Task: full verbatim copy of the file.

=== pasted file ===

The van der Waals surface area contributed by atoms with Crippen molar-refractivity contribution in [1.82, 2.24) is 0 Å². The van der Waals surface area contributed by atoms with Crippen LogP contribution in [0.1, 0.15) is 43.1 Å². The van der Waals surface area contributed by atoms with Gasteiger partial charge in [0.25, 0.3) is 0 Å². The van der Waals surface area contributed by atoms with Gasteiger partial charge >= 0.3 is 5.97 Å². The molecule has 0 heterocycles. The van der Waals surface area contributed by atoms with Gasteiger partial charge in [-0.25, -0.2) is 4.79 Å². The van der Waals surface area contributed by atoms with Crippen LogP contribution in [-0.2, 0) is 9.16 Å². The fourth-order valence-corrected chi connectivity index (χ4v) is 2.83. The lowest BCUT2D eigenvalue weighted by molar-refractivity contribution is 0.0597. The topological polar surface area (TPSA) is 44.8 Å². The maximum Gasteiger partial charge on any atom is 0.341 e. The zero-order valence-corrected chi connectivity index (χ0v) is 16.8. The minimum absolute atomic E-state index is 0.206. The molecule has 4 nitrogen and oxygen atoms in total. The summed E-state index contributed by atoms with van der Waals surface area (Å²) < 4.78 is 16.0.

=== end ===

The van der Waals surface area contributed by atoms with Crippen molar-refractivity contribution in [1.82, 2.24) is 0 Å². The van der Waals surface area contributed by atoms with Crippen LogP contribution in [0.1, 0.15) is 43.1 Å². The van der Waals surface area contributed by atoms with Gasteiger partial charge in [0.25, 0.3) is 0 Å². The van der Waals surface area contributed by atoms with Gasteiger partial charge >= 0.3 is 5.97 Å². The molecule has 0 heterocycles. The van der Waals surface area contributed by atoms with Gasteiger partial charge in [-0.25, -0.2) is 4.79 Å². The van der Waals surface area contributed by atoms with Crippen LogP contribution in [-0.2, 0) is 9.16 Å². The fourth-order valence-corrected chi connectivity index (χ4v) is 2.83. The lowest BCUT2D eigenvalue weighted by molar-refractivity contribution is 0.0597. The topological polar surface area (TPSA) is 44.8 Å². The maximum Gasteiger partial charge on any atom is 0.341 e. The zero-order valence-corrected chi connectivity index (χ0v) is 16.8. The minimum absolute atomic E-state index is 0.206. The molecule has 4 nitrogen and oxygen atoms in total. The summed E-state index contributed by atoms with van der Waals surface area (Å²) < 4.78 is 16.0.